Irish minister told that Israel boycott will not secure peace
Supporters of Israel are calling on the Irish Minister for Foreign Affairs to "build bridges" rather than seek a boycott of Israeli goods.
Earlier this week Eamon Gilmore hinted that he planned to push the European Union to block goods produced in the settlements, in order to pressure the Israeli government into making changes in policy.
Mr Gilmore said settlements in the West Bank were "making the achievement of a two-state solution in the Middle East impossible.
"If there isn't a change in Israeli policy in relation to settlements in particular, I think we may have to look at some additional measures," he said.
Cork-based human righst activist Barry Williams said that singling out Israel would "not secure a lasting peace".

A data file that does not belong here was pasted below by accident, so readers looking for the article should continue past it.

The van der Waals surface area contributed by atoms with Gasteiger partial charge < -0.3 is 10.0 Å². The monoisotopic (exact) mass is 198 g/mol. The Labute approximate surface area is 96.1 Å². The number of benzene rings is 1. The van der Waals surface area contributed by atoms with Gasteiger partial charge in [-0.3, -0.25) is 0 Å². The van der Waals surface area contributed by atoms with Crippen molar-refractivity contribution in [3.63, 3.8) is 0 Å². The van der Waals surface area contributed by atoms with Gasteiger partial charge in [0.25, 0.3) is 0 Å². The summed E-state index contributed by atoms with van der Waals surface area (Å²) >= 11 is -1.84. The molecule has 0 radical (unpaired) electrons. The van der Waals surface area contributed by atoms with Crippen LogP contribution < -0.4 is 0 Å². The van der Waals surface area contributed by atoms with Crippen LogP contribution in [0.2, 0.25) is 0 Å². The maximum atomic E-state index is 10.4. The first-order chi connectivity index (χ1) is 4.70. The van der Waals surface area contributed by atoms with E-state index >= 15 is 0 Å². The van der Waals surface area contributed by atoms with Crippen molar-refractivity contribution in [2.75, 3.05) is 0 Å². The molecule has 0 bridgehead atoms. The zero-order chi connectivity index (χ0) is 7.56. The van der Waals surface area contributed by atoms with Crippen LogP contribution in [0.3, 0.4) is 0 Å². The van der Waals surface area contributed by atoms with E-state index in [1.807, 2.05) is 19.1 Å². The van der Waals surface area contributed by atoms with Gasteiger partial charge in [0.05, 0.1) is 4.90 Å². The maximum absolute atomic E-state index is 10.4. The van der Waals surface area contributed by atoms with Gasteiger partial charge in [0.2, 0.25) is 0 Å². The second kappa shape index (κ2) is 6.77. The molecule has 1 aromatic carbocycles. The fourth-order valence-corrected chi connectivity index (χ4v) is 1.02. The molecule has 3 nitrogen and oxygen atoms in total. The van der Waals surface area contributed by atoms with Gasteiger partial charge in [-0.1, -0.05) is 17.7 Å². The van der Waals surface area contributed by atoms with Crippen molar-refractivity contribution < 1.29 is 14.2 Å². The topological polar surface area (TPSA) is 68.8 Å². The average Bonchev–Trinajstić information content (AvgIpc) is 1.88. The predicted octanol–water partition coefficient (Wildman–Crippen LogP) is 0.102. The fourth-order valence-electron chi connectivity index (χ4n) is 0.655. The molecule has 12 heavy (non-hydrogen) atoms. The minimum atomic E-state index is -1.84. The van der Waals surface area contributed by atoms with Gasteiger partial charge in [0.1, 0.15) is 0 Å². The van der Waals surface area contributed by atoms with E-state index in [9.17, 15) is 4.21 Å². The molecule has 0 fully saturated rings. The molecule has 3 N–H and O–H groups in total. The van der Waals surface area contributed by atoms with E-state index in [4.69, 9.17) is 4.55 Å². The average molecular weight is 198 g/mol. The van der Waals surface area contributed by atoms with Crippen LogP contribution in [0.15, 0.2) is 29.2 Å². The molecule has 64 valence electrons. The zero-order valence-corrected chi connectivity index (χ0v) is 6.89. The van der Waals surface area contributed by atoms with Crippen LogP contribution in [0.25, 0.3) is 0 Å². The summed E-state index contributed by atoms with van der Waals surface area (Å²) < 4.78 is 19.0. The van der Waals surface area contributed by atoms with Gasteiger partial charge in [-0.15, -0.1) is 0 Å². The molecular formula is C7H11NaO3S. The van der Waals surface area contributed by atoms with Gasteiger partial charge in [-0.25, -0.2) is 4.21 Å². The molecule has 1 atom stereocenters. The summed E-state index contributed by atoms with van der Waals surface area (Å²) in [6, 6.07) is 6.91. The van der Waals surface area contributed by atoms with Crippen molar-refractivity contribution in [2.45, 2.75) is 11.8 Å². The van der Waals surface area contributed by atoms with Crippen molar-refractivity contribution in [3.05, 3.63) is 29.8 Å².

Mr Williams has now set up a petition seeking to oppose a boycott.
"If Gilmore wishes to seek a boycott of Israeli settlement goods, we seek [an] EU wide boycott of Moroccan goods made in occupied Western Sahara and Indonesian goods made in West Papua New Guinea," the petition reads. "We urge the minister not to seek a boycott of Israeli goods, instead he should look to build bridges between various communities in the Middle East."
The Boycotts, Sanctions and Divestment campaign has gained steam in Ireland in recent months. In December, anti-Israel protesters repeatedly disrupted the Israeli Film Days festival and police officers were brought in.
Earlier this month Alan shatter, Ireland's Justice Minster, said anti-Israel activists had waged a "cyber-bullying" campaign to force an Irish folk music group to cancel its performances in Israel.